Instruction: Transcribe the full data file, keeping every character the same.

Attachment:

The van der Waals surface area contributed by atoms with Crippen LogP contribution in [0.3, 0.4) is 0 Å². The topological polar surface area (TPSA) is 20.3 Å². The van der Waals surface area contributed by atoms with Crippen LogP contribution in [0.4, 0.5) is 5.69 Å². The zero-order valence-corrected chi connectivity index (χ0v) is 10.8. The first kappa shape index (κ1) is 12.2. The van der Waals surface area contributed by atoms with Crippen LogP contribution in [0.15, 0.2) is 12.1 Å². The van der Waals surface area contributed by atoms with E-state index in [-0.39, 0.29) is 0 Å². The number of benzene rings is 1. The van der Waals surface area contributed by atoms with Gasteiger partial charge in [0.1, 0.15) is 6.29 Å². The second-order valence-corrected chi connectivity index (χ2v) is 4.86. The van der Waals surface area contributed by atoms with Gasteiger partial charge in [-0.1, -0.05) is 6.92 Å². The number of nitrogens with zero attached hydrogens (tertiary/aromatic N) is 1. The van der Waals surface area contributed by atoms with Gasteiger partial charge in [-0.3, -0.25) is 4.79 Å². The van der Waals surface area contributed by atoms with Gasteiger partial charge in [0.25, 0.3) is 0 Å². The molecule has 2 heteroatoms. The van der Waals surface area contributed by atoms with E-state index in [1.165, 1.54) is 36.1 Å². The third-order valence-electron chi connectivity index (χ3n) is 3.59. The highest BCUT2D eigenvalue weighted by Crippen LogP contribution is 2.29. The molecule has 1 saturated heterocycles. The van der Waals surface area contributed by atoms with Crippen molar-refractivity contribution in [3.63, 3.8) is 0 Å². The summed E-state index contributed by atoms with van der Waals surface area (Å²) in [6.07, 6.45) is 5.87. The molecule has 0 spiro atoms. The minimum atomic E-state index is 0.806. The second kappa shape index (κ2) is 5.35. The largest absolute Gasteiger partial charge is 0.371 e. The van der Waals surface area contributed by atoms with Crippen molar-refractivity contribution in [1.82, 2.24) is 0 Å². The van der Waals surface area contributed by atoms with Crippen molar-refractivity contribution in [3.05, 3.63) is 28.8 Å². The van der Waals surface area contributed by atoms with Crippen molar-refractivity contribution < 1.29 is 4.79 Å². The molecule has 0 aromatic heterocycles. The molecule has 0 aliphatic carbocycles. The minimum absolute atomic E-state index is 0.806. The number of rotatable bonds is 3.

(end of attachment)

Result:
The van der Waals surface area contributed by atoms with Crippen LogP contribution in [0.3, 0.4) is 0 Å². The topological polar surface area (TPSA) is 20.3 Å². The van der Waals surface area contributed by atoms with Crippen LogP contribution in [0.4, 0.5) is 5.69 Å². The zero-order valence-corrected chi connectivity index (χ0v) is 10.8. The first kappa shape index (κ1) is 12.2. The van der Waals surface area contributed by atoms with Crippen LogP contribution in [0.15, 0.2) is 12.1 Å². The van der Waals surface area contributed by atoms with E-state index in [-0.39, 0.29) is 0 Å². The number of benzene rings is 1. The van der Waals surface area contributed by atoms with Gasteiger partial charge in [0.1, 0.15) is 6.29 Å². The second-order valence-corrected chi connectivity index (χ2v) is 4.86. The van der Waals surface area contributed by atoms with Gasteiger partial charge in [-0.1, -0.05) is 6.92 Å². The number of nitrogens with zero attached hydrogens (tertiary/aromatic N) is 1. The van der Waals surface area contributed by atoms with Gasteiger partial charge in [-0.3, -0.25) is 4.79 Å². The van der Waals surface area contributed by atoms with Gasteiger partial charge in [0.25, 0.3) is 0 Å². The molecule has 2 heteroatoms. The van der Waals surface area contributed by atoms with E-state index in [1.165, 1.54) is 36.1 Å². The third-order valence-electron chi connectivity index (χ3n) is 3.59. The highest BCUT2D eigenvalue weighted by Crippen LogP contribution is 2.29. The molecule has 1 saturated heterocycles. The van der Waals surface area contributed by atoms with Crippen molar-refractivity contribution in [3.63, 3.8) is 0 Å². The summed E-state index contributed by atoms with van der Waals surface area (Å²) in [6.07, 6.45) is 5.87. The molecule has 0 spiro atoms. The minimum atomic E-state index is 0.806. The second kappa shape index (κ2) is 5.35. The largest absolute Gasteiger partial charge is 0.371 e. The van der Waals surface area contributed by atoms with Crippen molar-refractivity contribution in [1.82, 2.24) is 0 Å². The van der Waals surface area contributed by atoms with Crippen molar-refractivity contribution in [3.05, 3.63) is 28.8 Å². The van der Waals surface area contributed by atoms with Crippen molar-refractivity contribution < 1.29 is 4.79 Å². The molecule has 0 aromatic heterocycles. The molecule has 0 aliphatic carbocycles. The minimum absolute atomic E-state index is 0.806. The number of rotatable bonds is 3.